Obesity in Primary Care: Referrals and Surgery

June 19, 2017
Barto Burguera, MD, PhD
Barto Burguera, MD, PhD

,
Rona Penso, MD
Rona Penso, MD

Following are answers to the questions primary care physicians most often ask.

It‘s important when we see a patient with obesity that we document his or her body mass index (BMI) and outline an optimal therapeutic plan. If we lack the resources, time, or knowledge to carry out this therapy, consider referring the patient to a weight loss–lifestyle intervention program. For patients with morbid obesity who have not been successful following a lifestyle intervention program (hopefully including weight loss medications), the possibility of undergoing bariatric surgery should be seriously considered.

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Following are answers to the questions primary care physicians most often ask about obesity referrals and surgery:

• When should I refer a patient with obesity to an endocrinologist?

Obesity therapy should be interdisciplinary. Issues related to nutrition; physical activity; appetite; quality of sleep; and anxiety, depression, and stress need to be addressed. In addition, patients with obesity usually have associated medical problems, such as diabetes, hypertension, hyperlipidemia, and metabolic syndrome, that also require attention.

It is difficult for a single provider to address all these issues during a single visit. Collaboration with other colleagues-nutritionists, physical therapists, psychologists, and endocrinologists-is advised.

• How can I help my patients become more physically active?

Insurance companies do not usually cover a consult with an exercise physiologist, but many patients have osteoarthritis and metabolic syndrome, with an increased risk of heart disease. Physical therapy can be very helpful in providing patients with the right tools to increase their physical activity. Given these circumstances, a consult with a physical therapist should be considered. When patients are at increased cardiometabolic risk, an evaluation by an exercise physiologist in cardiac rehabilitation may be very helpful.

Next: Depression, Anxiety, and Eating Disorders

• What about depression, anxiety, and eating disorders?

Depression is prevalent in patients with obesity. Consider a consult to a psychologist to help improve patients’ anxiety-depression. This consult may help them better deal with the stressors in their lives that may be responsible for their overeating. In some circumstances, it may be also important to rule out eating disorders, such as the binge eating of bulimia.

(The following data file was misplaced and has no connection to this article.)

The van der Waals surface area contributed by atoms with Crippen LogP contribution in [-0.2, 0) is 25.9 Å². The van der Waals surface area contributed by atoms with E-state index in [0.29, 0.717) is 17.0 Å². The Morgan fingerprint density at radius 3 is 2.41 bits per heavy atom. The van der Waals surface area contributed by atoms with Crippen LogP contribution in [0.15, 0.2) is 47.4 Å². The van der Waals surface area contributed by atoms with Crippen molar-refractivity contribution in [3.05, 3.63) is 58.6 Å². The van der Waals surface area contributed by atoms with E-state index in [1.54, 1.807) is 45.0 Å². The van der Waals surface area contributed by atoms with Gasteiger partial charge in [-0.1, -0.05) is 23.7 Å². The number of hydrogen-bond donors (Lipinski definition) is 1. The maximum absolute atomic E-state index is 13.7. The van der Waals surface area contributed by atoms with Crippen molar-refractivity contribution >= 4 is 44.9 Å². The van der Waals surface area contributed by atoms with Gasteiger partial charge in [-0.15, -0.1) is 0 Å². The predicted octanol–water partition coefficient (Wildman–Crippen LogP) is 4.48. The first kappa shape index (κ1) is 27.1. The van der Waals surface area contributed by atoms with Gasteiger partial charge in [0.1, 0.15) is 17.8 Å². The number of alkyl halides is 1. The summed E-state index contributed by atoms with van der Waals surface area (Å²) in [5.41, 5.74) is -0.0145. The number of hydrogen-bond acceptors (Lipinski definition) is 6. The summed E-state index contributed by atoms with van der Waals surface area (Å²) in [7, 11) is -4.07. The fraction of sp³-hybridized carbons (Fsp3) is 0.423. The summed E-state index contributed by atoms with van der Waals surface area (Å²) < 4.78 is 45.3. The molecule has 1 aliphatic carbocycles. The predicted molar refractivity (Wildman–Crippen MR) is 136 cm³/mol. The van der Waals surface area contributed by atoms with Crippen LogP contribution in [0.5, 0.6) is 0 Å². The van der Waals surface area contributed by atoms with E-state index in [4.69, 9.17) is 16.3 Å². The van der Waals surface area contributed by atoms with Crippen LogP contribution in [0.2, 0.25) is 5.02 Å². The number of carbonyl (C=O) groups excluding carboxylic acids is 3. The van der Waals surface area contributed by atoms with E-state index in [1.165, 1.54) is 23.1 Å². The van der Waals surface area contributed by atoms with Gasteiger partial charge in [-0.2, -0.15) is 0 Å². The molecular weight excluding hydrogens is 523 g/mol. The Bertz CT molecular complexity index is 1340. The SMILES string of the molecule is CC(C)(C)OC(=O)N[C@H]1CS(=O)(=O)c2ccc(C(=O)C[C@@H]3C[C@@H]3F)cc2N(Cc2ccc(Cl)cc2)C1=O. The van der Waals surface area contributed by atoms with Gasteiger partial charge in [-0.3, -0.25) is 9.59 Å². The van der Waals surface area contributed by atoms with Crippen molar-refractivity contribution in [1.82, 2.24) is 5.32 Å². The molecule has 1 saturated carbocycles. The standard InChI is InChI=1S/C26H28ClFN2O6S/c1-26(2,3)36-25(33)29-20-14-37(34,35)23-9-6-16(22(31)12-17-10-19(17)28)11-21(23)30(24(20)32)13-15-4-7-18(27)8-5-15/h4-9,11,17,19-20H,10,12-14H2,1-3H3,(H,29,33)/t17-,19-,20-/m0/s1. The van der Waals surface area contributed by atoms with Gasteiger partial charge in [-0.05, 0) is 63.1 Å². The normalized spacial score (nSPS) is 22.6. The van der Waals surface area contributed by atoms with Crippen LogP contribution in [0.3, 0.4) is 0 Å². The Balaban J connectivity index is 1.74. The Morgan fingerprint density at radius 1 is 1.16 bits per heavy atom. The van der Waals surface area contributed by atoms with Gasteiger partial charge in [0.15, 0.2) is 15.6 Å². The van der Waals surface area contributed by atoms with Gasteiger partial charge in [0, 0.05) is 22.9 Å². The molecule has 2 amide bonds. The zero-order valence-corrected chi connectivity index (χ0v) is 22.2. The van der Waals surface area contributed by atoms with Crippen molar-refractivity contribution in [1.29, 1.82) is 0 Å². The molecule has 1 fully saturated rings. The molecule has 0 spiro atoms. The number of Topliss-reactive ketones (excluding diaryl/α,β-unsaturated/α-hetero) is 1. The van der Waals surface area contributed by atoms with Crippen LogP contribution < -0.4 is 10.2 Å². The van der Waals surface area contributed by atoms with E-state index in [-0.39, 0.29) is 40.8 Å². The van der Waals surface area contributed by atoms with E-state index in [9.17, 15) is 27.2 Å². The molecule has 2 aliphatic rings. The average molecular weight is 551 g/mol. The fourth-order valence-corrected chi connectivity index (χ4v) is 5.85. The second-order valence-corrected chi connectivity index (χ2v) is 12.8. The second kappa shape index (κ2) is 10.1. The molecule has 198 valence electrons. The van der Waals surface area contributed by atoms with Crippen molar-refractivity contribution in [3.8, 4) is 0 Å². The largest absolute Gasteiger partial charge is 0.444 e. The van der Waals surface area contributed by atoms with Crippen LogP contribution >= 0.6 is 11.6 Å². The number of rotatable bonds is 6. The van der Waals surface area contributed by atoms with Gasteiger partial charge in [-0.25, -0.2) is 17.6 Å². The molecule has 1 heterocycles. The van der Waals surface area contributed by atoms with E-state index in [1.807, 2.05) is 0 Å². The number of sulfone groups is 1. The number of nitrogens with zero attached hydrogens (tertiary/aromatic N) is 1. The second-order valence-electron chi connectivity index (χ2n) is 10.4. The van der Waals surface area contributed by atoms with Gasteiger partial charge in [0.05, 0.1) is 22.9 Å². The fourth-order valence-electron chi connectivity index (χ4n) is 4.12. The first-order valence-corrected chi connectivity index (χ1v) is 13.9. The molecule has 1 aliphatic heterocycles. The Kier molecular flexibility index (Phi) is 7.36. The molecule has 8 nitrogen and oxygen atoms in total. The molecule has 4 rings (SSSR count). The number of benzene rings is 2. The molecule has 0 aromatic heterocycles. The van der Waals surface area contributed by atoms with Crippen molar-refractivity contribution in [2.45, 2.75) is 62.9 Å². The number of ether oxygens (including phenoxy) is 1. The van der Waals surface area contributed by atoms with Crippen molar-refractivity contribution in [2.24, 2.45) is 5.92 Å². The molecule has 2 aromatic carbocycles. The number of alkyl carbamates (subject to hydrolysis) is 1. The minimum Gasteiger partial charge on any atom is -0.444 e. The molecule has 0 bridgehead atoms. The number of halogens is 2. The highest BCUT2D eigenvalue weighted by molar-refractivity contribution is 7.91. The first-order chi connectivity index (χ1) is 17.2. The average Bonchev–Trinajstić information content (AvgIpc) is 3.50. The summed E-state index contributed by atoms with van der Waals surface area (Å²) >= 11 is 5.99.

• Is this patient a candidate to undergo bariatric surgery?

To be a candidate for bariatric surgery, a patient needs to have a BMI ≥ 40 kg/m2. The cutoff is > 35 kg/m2 if he or she has associated medical problems, such as hypertension, type 2 diabetes, elevated cholesterol, significant osteoarthritis, obstructive sleep apnea, or gastroesophageal reflux. Secondary causes of obesity, such as hypothyroidism and Cushing disease, should be ruled out.

The patient, his or her family, and the physician need to be convinced that a medically supervised weight loss program has not been successful in helping the patient lose weight and, more importantly, keep the weight off. At that point, bariatric surgery should be seriously discussed. Reviewing with the patient the potential risks, the need to take vitamins long term, and the need to come to follow-up visits is also very important.

 

Coming soon, the final part of this Special Report on Obesity in Primary Care, a post-test to assess your knowledge of the latest developments in patient care. Watch your email for eNewsletters from Patient Care and visit our homepage at www.patientcareonline.com to check for updates.

Previous sections can be found here:

Obesity in Primary Care: 12 Big Questions

Obesity in Primary Care: Making the Diagnosis

Obesity in Primary Care: The Comorbidities

Obesity in Primary Care: Treatment